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04/19/12 1:27 AM ET

Brewers trying to get Morgan going at the plate

MILWAUKEE -- Play on or give him a break? That is the decision the Brewers will make regarding slumping center fielder Nyjer Morgan.

"We'll see how that goes," manager Ron Roenicke said Wednesday, unwilling to tip his hand. "I want to get him going, and whatever we feel is best to get him going, we'll try to do."

Morgan, an emotional engine of the Brewers' club-record-setting 2011 season, is sputtering to start 2012. He went 4-for-32 with eight strikeouts, no walks and no extra-base hits in his first 10 games. Last season, Morgan batted .304.

He was out of Wednesday's lineup because the Brewers faced a left-hander in Chris Capuano. With righty Aaron Harang starting for the Dodgers on Thursday, Roenicke and his coaches will face a decision. Go back to Morgan and try to get him going, or give Morgan another day of mental rest and start Norichika Aoki instead.

"Yes, [Morgan] is frustrated," Roenicke said. "He had such a good year last year. He really didn't have any major slumps that he went into. He had, maybe, a week where he wasn't swinging the bat well. ... To start off, his Spring Training was a little bit off, and he hasn't found it. It is frustrating to him. He wants to help us win, and he knows he needs to do his part. That's never easy."

Gantner a fan of Brewers' small-ball style

MILWAUKEE -- Count former Brewers infielder Jim Gantner among the big fans of the team's new, bunt-happy brand of baseball.

Gantner's playing career spanned 17 seasons, from the wall-banging Brewers power teams of the late 1970s and early 1980s to a team that manufactured runs under manager Phil Garner in 1992. The current manager, Ron Roenicke, is unabashedly reinstituting a small-ball style of play in 2012.

"We didn't have the power in '92, so we did a lot of first-to-thirds, squeeze [bunts]. I love that it's back," Gantner said Wednesday during batting practice.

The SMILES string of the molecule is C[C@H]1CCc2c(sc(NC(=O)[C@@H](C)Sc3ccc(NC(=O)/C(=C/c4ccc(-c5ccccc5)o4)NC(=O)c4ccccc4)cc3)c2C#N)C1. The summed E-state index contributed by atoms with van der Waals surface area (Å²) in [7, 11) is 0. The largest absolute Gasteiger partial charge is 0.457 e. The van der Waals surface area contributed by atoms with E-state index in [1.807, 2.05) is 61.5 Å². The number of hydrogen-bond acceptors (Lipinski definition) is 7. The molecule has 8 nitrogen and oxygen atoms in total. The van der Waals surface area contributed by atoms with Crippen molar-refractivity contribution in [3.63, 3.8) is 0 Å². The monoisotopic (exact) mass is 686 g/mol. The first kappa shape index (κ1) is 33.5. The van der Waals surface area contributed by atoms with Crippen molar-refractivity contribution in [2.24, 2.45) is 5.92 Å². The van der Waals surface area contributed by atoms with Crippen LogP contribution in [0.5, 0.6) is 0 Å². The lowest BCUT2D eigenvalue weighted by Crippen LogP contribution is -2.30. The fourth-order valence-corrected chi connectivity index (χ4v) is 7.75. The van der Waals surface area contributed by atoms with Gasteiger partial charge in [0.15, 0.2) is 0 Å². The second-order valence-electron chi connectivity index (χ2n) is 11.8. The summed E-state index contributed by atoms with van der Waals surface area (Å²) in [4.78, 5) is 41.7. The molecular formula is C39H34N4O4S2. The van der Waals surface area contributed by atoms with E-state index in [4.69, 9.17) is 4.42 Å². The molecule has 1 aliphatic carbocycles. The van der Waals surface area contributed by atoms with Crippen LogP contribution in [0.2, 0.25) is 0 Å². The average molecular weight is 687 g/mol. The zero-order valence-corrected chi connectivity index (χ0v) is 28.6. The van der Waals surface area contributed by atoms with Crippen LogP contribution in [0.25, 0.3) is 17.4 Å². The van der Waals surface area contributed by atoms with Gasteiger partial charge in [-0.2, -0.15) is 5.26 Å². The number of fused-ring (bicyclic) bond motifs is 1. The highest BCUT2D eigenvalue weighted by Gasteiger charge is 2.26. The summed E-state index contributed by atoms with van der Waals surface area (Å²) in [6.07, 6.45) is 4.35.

The night before, Roenicke showed Gantner something he'd never seen before. With the Dodgers and Brewers tied at 2 in the seventh inning, Roenicke signaled for a squeeze on three consecutive pitches, with runners at first and third, one out and Norichika Aoki batting.

The first two were safety squeezes, meaning the runner at third -- Mat Gamel -- waited until contact to break for home. Aoki pulled the first attempt foul and pulled back the bat on the second for a called ball, leaving him in a 2-1 count.

That was a good count, Roenicke figured, to up the ante. Figuring Dodgers pitcher Matt Guerrier would want to throw a strike to avoid falling to 3-1, Roenicke called a suicide squeeze. Gamel broke from third with the pitch, Aoki executed the bunt and the Brewers took a 3-2 lead.

"I've never seen that -- safety, safety, squeeze!" Gantner said. "But you had a guy up there who could handle the bat and a pitcher who was around the plate, so go for it. I don't think [the Dodgers] knew what to expect. You keep the other team on its toes."

It's Roenicke's preferred style of play, but was used sparingly in his rookie managerial season partly because the Brewers featured so much power. Notable exceptions came from catcher Jonathan Lucroy, who executed a game-winning suicide squeeze to beat the Giants on May 28, and delivered another against the D-backs in Game 2 of the National League Division Series.

The 2012 Brewers will still hit their home runs, Roenicke figures, but minus Prince Fielder in the cleanup spot, there may be more room for improvisation. It comes down to personnel, Roenicke said.